Tuesday, September 23, 2008

Dark Knight/White Heat: The Architecture of Gotham City

Somewhat belated and after the fact but here, in a slightly different form and with added visuals, is my review of The Dark Knight, currently also to be found in the new issue of Icon.

(Gotham City, still from Tim Burton's Batman, 1989. Sets designed by Anton Furst)

Batman’s Gotham City is a dystopian mirror image of New York. In both Frank Miller’s comic book and the earlier films of Tim Burton, Gotham is appropriately Gothic; a steaming, creaking metropolis full of dead- tech. It is a retro-futurist nightmare, an outlandish conflation of Hugh Ferris meets Alien.

So what to make of Christopher Nolan's The Dark Knight, which situates Batman explicitly in the contemporary city? The opening shots swoop through Gotham's towers, but they are familiar corporate skyscrapers, less extraordinary than the ones currently going up in the Middle East.

In both The Dark Knight and Nolan's earlier film Batman Begins, there are still elements of the Gothic lurking in Batman's cyber punk style costume or his monstrous Bat Mobile. And, with his cracking and peeling makeup, The Joker looks like a recently dug up version of The Cure’s Robert Smith. But this is where the visual similarities with recent incarnations end.

(Skyline of Gotham City as designed by Lex Luther, DC Comics)

According to DC comics' fictional narrative of Gotham, the city is redesigned at one stage by Superman villain Lex Luther. Luther, showing a Modernist streak when it comes to urban planning, replaced the Art Nouveou and Art Deco skyscrapers with glass and steel ones. It is this Gotham that is evoked in the Dark Knight. In fact, Nolan's Gotham City is a digitally enhanced Chicago and not New York at all.

(Knebworth House, used for exterior shots of Wayne Manor in Batman, 1989.)

Chicago is the city of the mob and of Mies Van Der Rohe, a potent mix of the clean cut and the corrupt. In the Dark Knight, Bruce Wayne lives in a penthouse apartment rather than the gothic Wayne Manor, and there is no Bat Cave. Instead, Batman works out of a fabulous space that with its vast backlit suspended ceiling and concrete walls is a cross between a corporate office and a contemporary art gallery.

(Bruce Wayne's Batcave, from The Dark Knight, 2008)

The architecture throughout is clean-cut and corporate. The city may not be exactly friendly, but it is familiar, no longer anything to be scared of. What does have the capacity to scare us though is that this carefully ordered world might succumb to anarchy. Far from representing the city itself as chaotic, The Dark Knight plays on our fear that chaos could come to visit. And in this sense the film can be seen as either hopelessly reactionary, preaching a Bush era fear of so-called terrorist states, or as something more complex and ambiguous.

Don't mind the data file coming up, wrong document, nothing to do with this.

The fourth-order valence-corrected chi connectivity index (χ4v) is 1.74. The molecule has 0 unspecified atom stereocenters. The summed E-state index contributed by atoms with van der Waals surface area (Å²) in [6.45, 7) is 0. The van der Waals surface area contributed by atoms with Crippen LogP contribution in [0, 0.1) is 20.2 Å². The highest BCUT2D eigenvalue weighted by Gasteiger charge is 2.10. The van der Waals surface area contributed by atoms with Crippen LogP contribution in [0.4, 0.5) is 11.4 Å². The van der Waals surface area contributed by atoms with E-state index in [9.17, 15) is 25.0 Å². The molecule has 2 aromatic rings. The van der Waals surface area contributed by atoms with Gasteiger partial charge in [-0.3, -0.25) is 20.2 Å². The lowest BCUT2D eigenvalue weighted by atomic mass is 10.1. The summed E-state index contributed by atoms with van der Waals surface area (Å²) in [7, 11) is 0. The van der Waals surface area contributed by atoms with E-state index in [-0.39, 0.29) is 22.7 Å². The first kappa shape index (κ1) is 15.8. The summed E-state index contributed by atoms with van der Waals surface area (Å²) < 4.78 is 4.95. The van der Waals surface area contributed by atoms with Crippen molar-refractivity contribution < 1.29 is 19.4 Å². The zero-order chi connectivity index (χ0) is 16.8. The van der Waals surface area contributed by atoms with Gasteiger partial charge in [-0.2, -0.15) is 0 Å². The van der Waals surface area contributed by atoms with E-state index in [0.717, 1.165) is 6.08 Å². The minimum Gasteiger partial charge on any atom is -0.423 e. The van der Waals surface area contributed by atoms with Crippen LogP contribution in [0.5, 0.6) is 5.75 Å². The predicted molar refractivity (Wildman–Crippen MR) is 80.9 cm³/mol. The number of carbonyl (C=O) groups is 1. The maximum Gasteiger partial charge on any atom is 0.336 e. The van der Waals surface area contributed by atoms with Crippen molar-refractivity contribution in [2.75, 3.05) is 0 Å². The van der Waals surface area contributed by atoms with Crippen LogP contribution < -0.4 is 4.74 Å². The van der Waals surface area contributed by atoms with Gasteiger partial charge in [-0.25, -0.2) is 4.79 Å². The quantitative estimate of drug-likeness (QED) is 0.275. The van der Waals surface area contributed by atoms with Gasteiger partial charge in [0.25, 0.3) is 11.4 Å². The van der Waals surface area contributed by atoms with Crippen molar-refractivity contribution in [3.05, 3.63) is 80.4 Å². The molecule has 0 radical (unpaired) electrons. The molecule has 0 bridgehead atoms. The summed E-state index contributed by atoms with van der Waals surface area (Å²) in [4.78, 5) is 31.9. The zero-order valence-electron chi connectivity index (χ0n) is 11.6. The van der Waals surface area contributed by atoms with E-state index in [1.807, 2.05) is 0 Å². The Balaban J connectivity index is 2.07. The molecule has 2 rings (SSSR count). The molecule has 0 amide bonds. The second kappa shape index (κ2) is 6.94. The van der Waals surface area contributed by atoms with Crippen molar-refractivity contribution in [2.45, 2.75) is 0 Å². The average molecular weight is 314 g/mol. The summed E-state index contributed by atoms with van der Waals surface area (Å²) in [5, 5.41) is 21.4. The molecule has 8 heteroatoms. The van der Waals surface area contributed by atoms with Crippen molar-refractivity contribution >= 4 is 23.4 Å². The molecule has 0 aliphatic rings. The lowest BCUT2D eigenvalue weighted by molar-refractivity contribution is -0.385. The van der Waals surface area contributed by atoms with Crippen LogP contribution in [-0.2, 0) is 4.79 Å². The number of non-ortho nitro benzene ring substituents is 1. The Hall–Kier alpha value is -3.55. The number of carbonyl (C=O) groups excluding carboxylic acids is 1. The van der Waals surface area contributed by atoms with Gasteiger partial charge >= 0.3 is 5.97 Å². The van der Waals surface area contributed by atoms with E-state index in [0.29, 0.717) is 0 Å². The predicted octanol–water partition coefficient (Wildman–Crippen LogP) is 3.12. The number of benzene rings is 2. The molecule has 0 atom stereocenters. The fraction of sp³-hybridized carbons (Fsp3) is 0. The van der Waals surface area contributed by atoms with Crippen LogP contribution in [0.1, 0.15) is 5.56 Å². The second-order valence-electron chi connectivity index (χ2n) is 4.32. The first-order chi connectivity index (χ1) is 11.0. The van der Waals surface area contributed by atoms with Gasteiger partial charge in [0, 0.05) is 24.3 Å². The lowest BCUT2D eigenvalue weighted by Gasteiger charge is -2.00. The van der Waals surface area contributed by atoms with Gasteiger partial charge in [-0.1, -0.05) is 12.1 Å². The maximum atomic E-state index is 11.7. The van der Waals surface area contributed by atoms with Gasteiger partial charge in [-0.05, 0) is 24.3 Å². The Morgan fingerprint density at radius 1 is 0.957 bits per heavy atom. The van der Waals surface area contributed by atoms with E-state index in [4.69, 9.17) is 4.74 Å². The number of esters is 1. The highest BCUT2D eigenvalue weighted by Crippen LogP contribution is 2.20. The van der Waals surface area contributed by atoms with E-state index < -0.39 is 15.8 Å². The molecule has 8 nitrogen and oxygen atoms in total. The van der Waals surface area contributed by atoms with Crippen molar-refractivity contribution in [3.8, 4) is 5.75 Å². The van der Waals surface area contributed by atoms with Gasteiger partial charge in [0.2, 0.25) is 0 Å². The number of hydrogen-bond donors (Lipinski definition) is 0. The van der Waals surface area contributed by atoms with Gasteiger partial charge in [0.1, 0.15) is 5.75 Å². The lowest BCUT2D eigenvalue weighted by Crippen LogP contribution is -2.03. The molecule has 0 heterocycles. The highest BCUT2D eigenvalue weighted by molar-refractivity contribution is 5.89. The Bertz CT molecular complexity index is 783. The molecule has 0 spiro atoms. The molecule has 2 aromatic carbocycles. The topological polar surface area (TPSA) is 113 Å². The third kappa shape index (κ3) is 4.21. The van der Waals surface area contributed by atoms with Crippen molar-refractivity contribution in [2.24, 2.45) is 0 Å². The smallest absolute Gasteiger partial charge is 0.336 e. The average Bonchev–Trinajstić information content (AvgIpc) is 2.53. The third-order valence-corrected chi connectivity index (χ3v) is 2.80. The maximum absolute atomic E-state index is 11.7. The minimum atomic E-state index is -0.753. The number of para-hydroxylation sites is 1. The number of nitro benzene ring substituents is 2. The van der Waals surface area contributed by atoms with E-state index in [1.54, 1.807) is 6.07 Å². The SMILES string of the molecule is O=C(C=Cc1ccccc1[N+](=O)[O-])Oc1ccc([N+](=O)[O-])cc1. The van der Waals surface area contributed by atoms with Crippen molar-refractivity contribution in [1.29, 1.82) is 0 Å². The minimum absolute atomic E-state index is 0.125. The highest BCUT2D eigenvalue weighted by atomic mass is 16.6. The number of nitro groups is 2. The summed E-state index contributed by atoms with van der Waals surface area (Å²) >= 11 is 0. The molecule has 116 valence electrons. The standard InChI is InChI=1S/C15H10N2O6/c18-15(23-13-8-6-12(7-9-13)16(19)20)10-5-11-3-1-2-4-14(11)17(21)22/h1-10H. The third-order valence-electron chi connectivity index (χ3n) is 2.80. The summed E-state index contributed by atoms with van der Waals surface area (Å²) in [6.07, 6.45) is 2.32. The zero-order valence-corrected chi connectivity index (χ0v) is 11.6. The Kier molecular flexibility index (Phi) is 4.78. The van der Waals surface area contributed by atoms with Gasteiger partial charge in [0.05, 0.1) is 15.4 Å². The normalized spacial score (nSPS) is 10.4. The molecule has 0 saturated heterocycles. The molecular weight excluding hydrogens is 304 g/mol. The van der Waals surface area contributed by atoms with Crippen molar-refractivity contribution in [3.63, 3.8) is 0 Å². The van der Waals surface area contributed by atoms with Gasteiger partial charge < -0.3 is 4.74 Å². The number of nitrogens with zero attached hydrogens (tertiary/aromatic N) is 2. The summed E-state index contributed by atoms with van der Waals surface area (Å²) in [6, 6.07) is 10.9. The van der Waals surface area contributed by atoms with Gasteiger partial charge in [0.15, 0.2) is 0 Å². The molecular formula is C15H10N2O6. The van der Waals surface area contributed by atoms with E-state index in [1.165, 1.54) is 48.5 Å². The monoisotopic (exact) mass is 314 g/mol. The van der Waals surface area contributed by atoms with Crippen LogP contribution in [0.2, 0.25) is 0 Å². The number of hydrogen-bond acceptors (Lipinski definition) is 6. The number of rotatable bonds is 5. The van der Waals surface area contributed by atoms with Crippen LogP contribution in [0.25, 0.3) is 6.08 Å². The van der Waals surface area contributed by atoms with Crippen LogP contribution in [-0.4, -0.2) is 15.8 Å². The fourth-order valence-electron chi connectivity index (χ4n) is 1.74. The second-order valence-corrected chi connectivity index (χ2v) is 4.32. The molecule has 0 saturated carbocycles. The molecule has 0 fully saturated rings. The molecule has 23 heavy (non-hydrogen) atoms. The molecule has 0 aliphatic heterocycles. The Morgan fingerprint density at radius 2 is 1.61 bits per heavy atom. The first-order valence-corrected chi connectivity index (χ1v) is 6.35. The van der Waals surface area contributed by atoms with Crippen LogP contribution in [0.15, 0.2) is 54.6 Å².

(Map of Gotham City, DC Comics)

In The Dark Knight, it is the ordinariness of Gotham City that is meant to terrify us. Here, Gotham represents a well ordered city that could easily be reduced to smouldering rubble. The city in the Dark Knight may look familiar but the gothic darkness hasn't vanished. It is there in the shadows, an endlessly possible flip side to the shiny optimism of Modernity. This doubling occurs throughout the film: in the character of Harvey Dent, Gotham's White Knight and in the brilliant scene where two boats - one full of innocent civilians and one full of criminals - have to choose whether to destroy each other.

The film suggests that it is impossible to design out darkness. It is a product of our own desire, and a nightmare lurking in the same places that also give us comfort. It is not an alternative world so much as the dark side of our affluent lives.

(Still from The Dark Knight, 2008)


Jimmy Stamp said...

Great article! I remember an interview about his movie 'Shadows and Fog,' where Woody Allen says something to the effect that civilization comes to an end at night. Stores are closed, our imposed behaviors and conventions are gone, and we're left out in the wild. I think there's a lot of truth to this idea and during The Dark Knight (the dark night) the Joker exploits that weakness in man. That eternal fear of the dark and threatening return to a more primal nature.

On a slightly different note, there was a great Batman miniseries, Destroyer, that was published around the time of Tim Burton's first movie. The plot revolved around an architecture student turned mad-bomber who, like some sort of Bizarro Howard Roark, destroyed buildings that were hiding great works by gotham's original Gothic architect, Cyrus Pinkney. It was a terrific story, although one that was essentially used as an excuse to make the comic book Gotham look like the Tim Burton Gotham, and therefore somewhat more accessible to new readers.

Charles Holland said...

Thanks for your comment. Yes, I think I did read something about the storyline of revealing the original architect's buildings. There was also some sort of plague was there not that wiped out much of Gotham prior to Lex Luther's rebuilding of it? It's all very convoluted and arcane. I love those cross-comic connections though!

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